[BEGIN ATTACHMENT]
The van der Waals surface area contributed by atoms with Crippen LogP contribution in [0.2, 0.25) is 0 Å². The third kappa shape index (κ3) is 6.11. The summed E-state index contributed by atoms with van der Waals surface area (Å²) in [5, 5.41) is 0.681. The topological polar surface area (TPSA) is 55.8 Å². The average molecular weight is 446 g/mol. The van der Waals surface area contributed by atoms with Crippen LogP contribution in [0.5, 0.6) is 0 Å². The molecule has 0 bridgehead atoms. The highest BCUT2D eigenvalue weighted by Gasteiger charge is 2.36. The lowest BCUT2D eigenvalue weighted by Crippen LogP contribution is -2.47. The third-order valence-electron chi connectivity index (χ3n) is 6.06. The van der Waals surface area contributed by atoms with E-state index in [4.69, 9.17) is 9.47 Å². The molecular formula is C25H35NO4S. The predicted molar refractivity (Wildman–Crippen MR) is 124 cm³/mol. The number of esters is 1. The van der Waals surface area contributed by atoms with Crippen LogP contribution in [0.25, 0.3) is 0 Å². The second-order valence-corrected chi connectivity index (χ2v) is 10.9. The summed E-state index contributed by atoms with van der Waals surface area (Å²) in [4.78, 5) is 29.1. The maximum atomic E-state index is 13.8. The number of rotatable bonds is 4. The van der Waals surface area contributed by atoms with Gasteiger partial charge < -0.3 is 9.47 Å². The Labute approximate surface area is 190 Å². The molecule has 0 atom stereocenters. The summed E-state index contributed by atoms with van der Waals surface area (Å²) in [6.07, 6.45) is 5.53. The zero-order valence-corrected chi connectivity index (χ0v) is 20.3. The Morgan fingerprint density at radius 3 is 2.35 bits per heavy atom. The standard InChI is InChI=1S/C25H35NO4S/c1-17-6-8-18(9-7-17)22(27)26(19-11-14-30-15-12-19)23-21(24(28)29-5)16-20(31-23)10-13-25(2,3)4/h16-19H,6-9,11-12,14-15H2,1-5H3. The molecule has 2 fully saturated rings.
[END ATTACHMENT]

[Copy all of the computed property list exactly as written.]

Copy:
The van der Waals surface area contributed by atoms with Crippen LogP contribution in [0.2, 0.25) is 0 Å². The third kappa shape index (κ3) is 6.11. The summed E-state index contributed by atoms with van der Waals surface area (Å²) in [5, 5.41) is 0.681. The topological polar surface area (TPSA) is 55.8 Å². The average molecular weight is 446 g/mol. The van der Waals surface area contributed by atoms with Crippen LogP contribution in [0.5, 0.6) is 0 Å². The molecule has 0 bridgehead atoms. The highest BCUT2D eigenvalue weighted by Gasteiger charge is 2.36. The lowest BCUT2D eigenvalue weighted by Crippen LogP contribution is -2.47. The third-order valence-electron chi connectivity index (χ3n) is 6.06. The van der Waals surface area contributed by atoms with E-state index in [4.69, 9.17) is 9.47 Å². The molecular formula is C25H35NO4S. The predicted molar refractivity (Wildman–Crippen MR) is 124 cm³/mol. The number of esters is 1. The van der Waals surface area contributed by atoms with Crippen LogP contribution in [0.25, 0.3) is 0 Å². The second-order valence-corrected chi connectivity index (χ2v) is 10.9. The summed E-state index contributed by atoms with van der Waals surface area (Å²) in [4.78, 5) is 29.1. The maximum atomic E-state index is 13.8. The number of rotatable bonds is 4. The van der Waals surface area contributed by atoms with Gasteiger partial charge < -0.3 is 9.47 Å². The Labute approximate surface area is 190 Å². The molecule has 0 atom stereocenters. The summed E-state index contributed by atoms with van der Waals surface area (Å²) in [6.07, 6.45) is 5.53. The zero-order valence-corrected chi connectivity index (χ0v) is 20.3. The Morgan fingerprint density at radius 3 is 2.35 bits per heavy atom. The standard InChI is InChI=1S/C25H35NO4S/c1-17-6-8-18(9-7-17)22(27)26(19-11-14-30-15-12-19)23-21(24(28)29-5)16-20(31-23)10-13-25(2,3)4/h16-19H,6-9,11-12,14-15H2,1-5H3. The molecule has 2 fully saturated rings.